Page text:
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In largest health care fraud settlement in U.S. history, GlaxoSmithKline to plead guilty, pay $3 billion to resolve allegations of fraud and failure to report safety data; one employee whistleblower will receive $700 million

Global health care giant GlaxoSmithKline LLC (GSK) agreed to plead guilty and to pay $3 billion to resolve its criminal and civil liability arising from the company’s unlawful promotion of certain prescription drugs, its failure to report certain safety data, and its civil liability for alleged false price reporting practices, the Justice Department announced on July 2. The resolution is the largest health care fraud settlement in U.S. history and the largest payment ever by a drug company.

GSK will pay $2 billion to resolve its civil liabilities with the federal government under the False Claims Act (FCA), as well as the states. The U.S. Attorney’s office in Boston led the investigation into promotional tactics behind a total of nine GSK drugs. As part of this global resolution, GSK has agreed to resolve its civil liability for the following alleged conduct: (1) promoting the drugs Paxil, Wellbutrin, Advair, Lamictal and Zofran for off-label, non-covered uses and paying kickbacks to physicians to prescribe those drugs as well as the drugs Imitrex, Lotronex, Flovent and Valtrex; (2) making false and misleading statements concerning the safety of Avandia; and (3) reporting false best prices and underpaying rebates owed under the Medicaid Drug Rebate Program.

GSK has agreed to pay $1.043 billion relating to false claims arising from the alleged off-label promotion and kickbacks. The federal share of this settlement is $832 million and the state share is $210 million.

Whistleblowers. The off-label civil settlement resolves four FCA qui tam lawsuits pending in federal court in the District of Massachusetts. One of the relators in the case, Lois Graydon, a nursing professional and former GSK therapeutic sales manager, will receive more than $700 million as her share of the recovery, according to a statement issued by the law firm Grant & Eisenhofer, who represented Graydon in this matter. Two other relators, Thomas Gerahty, a former senior marketing development manager for GSK, and Matthew Burke, a former regional vice president were represented by Phillips & Cohen LLP, who issued a statement detailing their clients contributions to the case. Kenny & McCafferty, P.C., who represented two former GSK marketing employees, also issued a statement regarding the role of their clients, Greg Thorpe and Blair Hamrick, in the case.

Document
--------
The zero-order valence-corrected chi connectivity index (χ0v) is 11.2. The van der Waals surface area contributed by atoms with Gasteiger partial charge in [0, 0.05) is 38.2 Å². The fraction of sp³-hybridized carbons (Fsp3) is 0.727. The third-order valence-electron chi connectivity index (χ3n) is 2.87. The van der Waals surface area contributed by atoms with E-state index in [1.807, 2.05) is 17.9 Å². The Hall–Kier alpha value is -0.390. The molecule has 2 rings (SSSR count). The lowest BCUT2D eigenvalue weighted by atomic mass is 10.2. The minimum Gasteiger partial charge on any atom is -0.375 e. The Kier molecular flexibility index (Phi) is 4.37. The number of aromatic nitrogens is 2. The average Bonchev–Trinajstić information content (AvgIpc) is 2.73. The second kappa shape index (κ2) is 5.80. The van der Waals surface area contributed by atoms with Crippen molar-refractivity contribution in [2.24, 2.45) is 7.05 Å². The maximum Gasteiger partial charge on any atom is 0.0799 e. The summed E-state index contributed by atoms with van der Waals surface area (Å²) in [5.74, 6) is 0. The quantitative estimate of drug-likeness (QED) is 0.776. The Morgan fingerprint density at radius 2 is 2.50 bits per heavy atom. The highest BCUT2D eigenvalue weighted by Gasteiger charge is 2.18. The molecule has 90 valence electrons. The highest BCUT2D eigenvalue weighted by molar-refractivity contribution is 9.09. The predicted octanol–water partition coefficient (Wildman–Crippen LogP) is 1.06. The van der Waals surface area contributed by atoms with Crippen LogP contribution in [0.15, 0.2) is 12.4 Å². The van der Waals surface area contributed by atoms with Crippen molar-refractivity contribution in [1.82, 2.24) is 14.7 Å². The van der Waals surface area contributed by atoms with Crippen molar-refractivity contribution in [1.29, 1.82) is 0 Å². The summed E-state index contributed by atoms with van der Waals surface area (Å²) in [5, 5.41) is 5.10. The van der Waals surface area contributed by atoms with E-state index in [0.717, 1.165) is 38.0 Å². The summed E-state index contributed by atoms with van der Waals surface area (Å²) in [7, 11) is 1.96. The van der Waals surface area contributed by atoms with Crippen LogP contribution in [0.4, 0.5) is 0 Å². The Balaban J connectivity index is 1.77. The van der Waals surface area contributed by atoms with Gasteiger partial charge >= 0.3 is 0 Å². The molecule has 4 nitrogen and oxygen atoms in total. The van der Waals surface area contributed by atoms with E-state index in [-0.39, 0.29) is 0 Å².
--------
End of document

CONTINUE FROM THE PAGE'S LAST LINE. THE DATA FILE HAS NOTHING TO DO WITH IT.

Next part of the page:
Criminal charges. In addition to the settlement of the civil claims, GSK agreed to plead guilty to a three-count criminal information, including two counts of introducing misbranded drugs, Paxil and Wellbutrin, into interstate commerce and one count of failing to report safety data about the drug Avandia to the Food and Drug Administration (FDA). Under the terms of the plea agreement, GSK will pay a total of $1 billion, including a criminal fine of $956,814,400 and forfeiture in the amount of $43,185,600. The criminal plea agreement also includes certain non-monetary compliance commitments and certifications by GSK’s U.S. president and board of directors. GSK’s guilty plea and sentence is not final until accepted by the district court.

Corporate Integrity Agreement. In addition to the criminal and civil resolutions, GSK has executed a five-year Corporate Integrity Agreement (CIA) with the Department of Health and Human Services, Office of Inspector General. The plea agreement and CIA include novel provisions that require that GSK implement and/or maintain major changes to the way it does business, including changing the way its sales force is compensated to remove compensation based on sales goals for territories, one of the driving forces behind much of the conduct at issue in this matter. Under the CIA, GSK is required to change its executive compensation program to permit the company to recoup annual bonuses and long-term incentives from covered executives if they, or their subordinates, engage in significant misconduct. GSK may recoup monies from executives who are current employees and those who have left the company. Among other things, the CIA also requires GSK to implement and maintain transparency in its research practices and publication policies and to follow specified policies in its contracts with various health care payors.